jmtd → log → Nine Inch Nails, Manchester, 2014
I spent the bank holiday weekend mostly in Manchester with my brother and a couple of friends, mostly to see Nine Inch Nails perform, but also to enjoy the pleasures of the city.
We arrived on the Sunday and after checking in headed out to get some food. I'd booked us a table at the historic Marble Arch - the pub which gives its name to the parent company Marble Beers - and produce my most favourite ales. Whenever a Marble beer ends up as a guest at one of the Newcastle real ale pubs a friend of mine (who is much more on top of this stuff than I am) lets me know and we stop off for a few. Invariably there's a crowd of a dozen or so Manchester expats in bar when we do. I reserved our table over twitter, which is a bit of a novelty for me. My two friends are ale skeptics but - due to lack of choice - we all ended up sampling the Chocolate Marble and the Ginger 5.1, which went down a storm. They are possibly converts now. There was an Earl Grey IPA too, which was nice but a bit on the strong side for sessioning.
The gig was great - I prefer club gigs to arena gigs but the sound techs for NIN know what they are doing and the mix was great. The visuals were stunning too. Highlights for me were "The Great Destroyer" - in particular the extended, improvised 5 minute glitch-meltdown coda; the slow build of "Eraser" and "The Day The World Went Away" - played faithfully to the CD mix rather than the traditional extended live arrangement. I miss the former live arrangement, which includes a drawn out drum-backed finish, but this arrangement had a lot of force, with all four of the band bashing guitars into a pummelling wall of sound. I've heard that at least one person has taped the show and it turns out recordings have just recently surfaced for the two club gigs my brother and I attended back in 2005 and 2007 - meaning there are now widely available, high quality ROIO copies for every NIN gig I've ever been to.
Afterwards we tried to find a decent club. Manchester is a lot larger than my native city and there's plenty of places to go, if you know where they are. We had originally planned to visit The Factory on Charles Street, but we didn't believe it was open on the Sunday. The Factory is Peter Hook's (formerly of Joy Division/New Order) club - occupying the former office spaces of Factory records. I've chanced in there once before as it's right across the road from the Lass O' Gowrie pub, which is the haunt of choice for HE/tech people whenever we're in Manchester for conferences.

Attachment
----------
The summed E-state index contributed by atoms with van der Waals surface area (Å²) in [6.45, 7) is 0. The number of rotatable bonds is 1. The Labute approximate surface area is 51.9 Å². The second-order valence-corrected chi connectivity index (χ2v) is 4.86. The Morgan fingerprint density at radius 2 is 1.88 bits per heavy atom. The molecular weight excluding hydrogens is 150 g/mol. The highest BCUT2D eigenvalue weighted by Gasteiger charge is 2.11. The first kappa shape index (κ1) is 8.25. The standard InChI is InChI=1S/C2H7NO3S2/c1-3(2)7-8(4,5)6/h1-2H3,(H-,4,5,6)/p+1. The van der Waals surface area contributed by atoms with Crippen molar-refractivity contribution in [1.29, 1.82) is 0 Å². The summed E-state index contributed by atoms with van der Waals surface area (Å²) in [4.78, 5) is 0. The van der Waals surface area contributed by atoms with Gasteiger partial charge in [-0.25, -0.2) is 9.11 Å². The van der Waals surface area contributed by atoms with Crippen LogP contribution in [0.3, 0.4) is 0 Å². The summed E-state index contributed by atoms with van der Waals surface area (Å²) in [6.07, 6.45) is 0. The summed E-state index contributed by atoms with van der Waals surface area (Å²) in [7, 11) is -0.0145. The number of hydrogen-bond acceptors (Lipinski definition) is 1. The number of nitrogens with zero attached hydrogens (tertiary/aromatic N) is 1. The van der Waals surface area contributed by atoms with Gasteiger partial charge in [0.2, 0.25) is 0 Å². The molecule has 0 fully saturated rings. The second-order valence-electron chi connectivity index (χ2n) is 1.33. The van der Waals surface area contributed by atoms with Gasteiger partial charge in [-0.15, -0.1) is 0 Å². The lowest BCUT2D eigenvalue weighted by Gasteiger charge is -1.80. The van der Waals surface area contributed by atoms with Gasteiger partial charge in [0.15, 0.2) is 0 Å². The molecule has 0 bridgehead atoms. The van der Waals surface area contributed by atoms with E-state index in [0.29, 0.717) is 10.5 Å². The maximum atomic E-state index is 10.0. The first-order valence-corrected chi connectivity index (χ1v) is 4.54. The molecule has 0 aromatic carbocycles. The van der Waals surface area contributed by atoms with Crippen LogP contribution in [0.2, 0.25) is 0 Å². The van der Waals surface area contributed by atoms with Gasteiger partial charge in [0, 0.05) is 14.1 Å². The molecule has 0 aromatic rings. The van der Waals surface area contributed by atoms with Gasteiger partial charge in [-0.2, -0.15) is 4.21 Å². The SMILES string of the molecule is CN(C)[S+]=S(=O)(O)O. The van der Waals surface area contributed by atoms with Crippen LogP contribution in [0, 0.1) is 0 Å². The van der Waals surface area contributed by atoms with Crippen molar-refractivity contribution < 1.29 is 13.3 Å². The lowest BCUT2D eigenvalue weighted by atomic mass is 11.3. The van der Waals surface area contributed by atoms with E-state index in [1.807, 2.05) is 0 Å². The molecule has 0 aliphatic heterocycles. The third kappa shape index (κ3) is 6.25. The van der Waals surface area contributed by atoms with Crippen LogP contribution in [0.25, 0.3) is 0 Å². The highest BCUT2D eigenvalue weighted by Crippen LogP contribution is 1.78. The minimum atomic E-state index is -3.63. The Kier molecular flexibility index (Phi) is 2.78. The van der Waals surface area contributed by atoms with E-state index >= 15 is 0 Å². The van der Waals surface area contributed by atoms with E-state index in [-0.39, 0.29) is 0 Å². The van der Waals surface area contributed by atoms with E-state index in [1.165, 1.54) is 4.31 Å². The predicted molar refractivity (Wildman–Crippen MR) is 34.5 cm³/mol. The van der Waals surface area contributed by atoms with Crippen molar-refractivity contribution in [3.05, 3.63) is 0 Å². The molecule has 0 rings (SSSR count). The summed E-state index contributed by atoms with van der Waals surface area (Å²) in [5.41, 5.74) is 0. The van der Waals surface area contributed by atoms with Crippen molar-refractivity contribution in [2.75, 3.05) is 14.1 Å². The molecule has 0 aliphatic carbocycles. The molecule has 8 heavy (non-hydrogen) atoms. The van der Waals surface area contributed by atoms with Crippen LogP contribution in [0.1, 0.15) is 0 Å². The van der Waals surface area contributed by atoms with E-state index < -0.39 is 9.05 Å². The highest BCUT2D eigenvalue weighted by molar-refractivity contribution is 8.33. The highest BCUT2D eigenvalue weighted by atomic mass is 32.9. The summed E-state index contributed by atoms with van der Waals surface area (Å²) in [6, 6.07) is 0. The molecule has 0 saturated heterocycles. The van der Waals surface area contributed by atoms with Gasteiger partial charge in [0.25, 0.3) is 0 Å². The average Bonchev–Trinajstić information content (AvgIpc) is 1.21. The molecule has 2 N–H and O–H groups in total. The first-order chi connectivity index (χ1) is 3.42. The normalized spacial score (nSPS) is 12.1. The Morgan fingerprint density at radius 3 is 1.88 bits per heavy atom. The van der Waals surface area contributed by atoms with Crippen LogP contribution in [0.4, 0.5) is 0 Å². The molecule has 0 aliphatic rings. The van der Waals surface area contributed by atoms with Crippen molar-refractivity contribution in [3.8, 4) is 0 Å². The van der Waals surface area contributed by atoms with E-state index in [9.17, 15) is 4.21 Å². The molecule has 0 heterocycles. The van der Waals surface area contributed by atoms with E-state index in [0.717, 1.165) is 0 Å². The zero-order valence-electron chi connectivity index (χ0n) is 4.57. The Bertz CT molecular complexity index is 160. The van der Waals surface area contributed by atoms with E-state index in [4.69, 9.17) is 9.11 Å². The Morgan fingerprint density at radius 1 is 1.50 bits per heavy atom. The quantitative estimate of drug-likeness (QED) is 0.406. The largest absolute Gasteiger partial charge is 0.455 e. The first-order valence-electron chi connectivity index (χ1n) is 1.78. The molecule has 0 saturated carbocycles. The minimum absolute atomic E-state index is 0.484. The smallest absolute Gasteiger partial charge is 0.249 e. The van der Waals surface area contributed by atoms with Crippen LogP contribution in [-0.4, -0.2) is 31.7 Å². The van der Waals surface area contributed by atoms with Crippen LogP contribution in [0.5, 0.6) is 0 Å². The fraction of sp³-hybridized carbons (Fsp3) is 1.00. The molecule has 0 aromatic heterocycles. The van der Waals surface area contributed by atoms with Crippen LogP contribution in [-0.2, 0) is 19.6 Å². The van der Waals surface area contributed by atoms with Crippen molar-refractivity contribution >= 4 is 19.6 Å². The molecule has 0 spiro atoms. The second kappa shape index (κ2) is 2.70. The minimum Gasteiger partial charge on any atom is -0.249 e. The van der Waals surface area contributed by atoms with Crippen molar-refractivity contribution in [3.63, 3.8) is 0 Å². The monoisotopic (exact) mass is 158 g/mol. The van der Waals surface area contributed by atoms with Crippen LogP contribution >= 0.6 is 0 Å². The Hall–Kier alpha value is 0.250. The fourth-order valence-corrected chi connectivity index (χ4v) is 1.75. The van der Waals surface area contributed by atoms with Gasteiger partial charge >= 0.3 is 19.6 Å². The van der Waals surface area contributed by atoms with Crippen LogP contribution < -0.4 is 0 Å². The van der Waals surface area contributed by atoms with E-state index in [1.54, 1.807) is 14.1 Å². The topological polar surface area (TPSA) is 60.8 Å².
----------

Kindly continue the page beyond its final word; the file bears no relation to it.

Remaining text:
Instead we gravitated towards Dry Bar on Oldham street. By coincidence this place also has historic ties to Factory Records. However the doormen wouldn't let us in! Finally we landed at a place which had one name on the door and a different name on the inside (Jack's). Like the aformentioned Lass O' Gowrie and perhaps half of all pubs and clubs in Manchester, the place is decked out as a shrine to the former musical giants of the City, with framed pictures of Mark E Smith, the Haçienda again, the Stone Roses in their boy-band-looks hay day, John Peel (champion of many of them) and of course Tony Wilson. I can't help but wonder whether people who live here get royally sick of that.
This place served some delicious albeit cliché-titled Cocktails and played a pretty good set - the obligatory Madchester throwback interlude was followed by a chunk of Northern Soul and a couple of early Rap classics. Setlist wise it was pretty much identical to that of Foundation in Newcastle, 12 years ago, no doubt because Foundation was cribbing heavily from the Haçienda in the first place.
Monday was dedicated to exploring and shopping. Top of my list of places to go was my pilgrimage venue Vinyl Exchange. Whilst waiting for it to open we rolled around in Affleck's Palace, which turned out to have a small record stall within. After Vinyl Exchange we chanced across another record store right across the road - Picadilly Records - which happens to be larger and focuses more on new releases. It didn't take long before we found another small, DIY record shop, then another. We tried out the Fopp branch here - more Vinyl; then Urban Outfitters - more; then an Oxfam branch - even more. I actually got Vinyl snow blind at this point. I've been controlling myself admirably and only picked up a couple of bits and pieces. My best find was Fad Gadget's sophmore album "Incontinent".